1% practice is not enough for any level of sales professional. We have to continuously hone our craft. Training never ends in the training session and it definitely never ends at new hire training.
New hire training should always cover the following: your company, product(s), industry, systems, sales process, and your pitch. For entry level positions it should also cover basics like prospecting, getting past gatekeepers, how to handle objections, and how to close.
Also, it doesn’t hurt to include other activities because training can become boring. Bored people stop listening and absorbing. I love incorporating things like DISC assessments into my onboarding process. They’re fun and people can relate on both a personal and professional level.
There are two other key elements to new hire sales training: role play and shadowing.
I like to break sales reps into teams and have them take on different personas. In addition, have your new hire shadow, shadow, shadow. Place your new reps next to current reps. One tactic I like is asking the new hire to evaluate your current rep– what the current rep did well and what they could do better.
Finally, submersion is so important. Get your new hire talking to customers as soon as possible. There is no better learning than doing.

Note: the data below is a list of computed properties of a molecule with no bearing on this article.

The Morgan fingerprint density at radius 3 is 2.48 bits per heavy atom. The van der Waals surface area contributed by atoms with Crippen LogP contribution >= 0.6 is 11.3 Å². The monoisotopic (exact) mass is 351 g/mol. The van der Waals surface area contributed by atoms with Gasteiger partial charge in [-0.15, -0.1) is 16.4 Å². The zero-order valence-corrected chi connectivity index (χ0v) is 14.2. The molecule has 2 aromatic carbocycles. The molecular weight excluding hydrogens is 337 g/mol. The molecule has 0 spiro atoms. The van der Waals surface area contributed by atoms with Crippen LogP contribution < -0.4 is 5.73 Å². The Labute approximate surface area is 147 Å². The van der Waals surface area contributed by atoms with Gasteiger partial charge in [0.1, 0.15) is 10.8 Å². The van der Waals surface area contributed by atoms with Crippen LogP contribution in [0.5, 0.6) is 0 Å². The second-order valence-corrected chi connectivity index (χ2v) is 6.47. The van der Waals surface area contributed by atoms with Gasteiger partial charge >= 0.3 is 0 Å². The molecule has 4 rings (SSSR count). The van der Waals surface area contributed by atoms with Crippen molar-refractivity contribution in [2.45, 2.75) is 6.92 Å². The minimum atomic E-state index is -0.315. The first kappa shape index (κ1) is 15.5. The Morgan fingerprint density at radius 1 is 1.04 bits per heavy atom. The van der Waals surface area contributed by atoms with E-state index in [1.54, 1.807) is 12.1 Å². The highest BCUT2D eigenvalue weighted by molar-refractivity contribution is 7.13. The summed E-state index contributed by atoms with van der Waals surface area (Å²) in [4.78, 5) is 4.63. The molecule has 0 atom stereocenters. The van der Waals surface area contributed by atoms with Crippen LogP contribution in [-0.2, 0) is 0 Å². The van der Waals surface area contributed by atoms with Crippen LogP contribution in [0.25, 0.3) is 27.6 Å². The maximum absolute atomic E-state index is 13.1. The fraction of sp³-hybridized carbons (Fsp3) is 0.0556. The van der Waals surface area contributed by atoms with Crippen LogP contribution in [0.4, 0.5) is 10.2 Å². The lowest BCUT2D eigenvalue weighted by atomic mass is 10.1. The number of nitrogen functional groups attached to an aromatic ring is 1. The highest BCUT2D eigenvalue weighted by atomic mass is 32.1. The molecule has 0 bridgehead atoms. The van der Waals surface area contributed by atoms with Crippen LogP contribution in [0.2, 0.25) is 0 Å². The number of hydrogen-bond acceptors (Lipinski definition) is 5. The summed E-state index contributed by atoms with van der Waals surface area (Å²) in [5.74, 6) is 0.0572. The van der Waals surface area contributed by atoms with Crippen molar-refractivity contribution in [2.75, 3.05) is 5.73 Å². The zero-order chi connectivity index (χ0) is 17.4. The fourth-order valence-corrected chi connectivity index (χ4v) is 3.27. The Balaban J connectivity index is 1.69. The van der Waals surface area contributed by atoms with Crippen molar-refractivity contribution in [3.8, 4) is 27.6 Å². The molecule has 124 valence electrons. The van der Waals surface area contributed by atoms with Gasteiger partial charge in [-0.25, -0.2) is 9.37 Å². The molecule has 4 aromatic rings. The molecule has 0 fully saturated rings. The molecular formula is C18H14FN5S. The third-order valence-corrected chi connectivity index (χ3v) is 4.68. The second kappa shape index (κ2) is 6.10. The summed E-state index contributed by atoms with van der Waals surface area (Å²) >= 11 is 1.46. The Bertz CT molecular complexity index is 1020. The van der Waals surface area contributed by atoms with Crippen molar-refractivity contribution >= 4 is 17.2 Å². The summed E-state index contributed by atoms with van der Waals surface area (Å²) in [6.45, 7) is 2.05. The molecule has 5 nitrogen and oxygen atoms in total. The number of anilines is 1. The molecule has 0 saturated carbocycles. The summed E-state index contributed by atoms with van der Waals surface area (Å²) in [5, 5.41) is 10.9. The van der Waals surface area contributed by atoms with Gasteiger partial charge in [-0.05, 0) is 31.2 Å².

Hey managers, I realize you’re busy! But, you must force yourself to do coaching with your reps, and not just during new hire training. We all do our weekly or monthly 1:1 meetings with our sales reps. You ask about their pipeline. Or, you ask about specific deals and try to get a best guess on how they are doing in a short catch up. That is not coaching, my friends.
Coaching is observing first and foremost. You must ride along, sit next to a sales rep, or use the technology that exists today to listen in to call sessions and provide real time feedback. Simple coaching, in passing or in team meetings is fleeting at best.
Reps always regress to their bad or mediocre habits after a few calls. Training helps to combat this. It’s all about instant feedback. The technique I like best is listening to a rep’s call, and then pausing the rep before the next call and asking: “What went well? What can you improve?”
I suggest using a concept a friend shared with me last year called the Model Week. The Model Week means you schedule the minutia on your calendar and you do your best to follow the model. Check out this example.
8-9am: Emails, executive team briefing
9-11am: Call coaching
11am-noon: One on ones
Noon-1pm: Lunch with two top performers
1-3pm: Email, meetings, catch up
3-4pm: Call script revision
These items can be changed or even ignored if they’re not on your calendar when you have other pressing issues. However, if these items are on the calendar pestering you, you are more likely to follow through on them.
Coaching never ends. I once read you should spend more time coaching your A and B players rather than your C players. We do have a tendency to spend more time with the least likely to succeed.
Imagine in your football team spent all week practicing the back-ups versus the starters? How would your starters perform? You get it.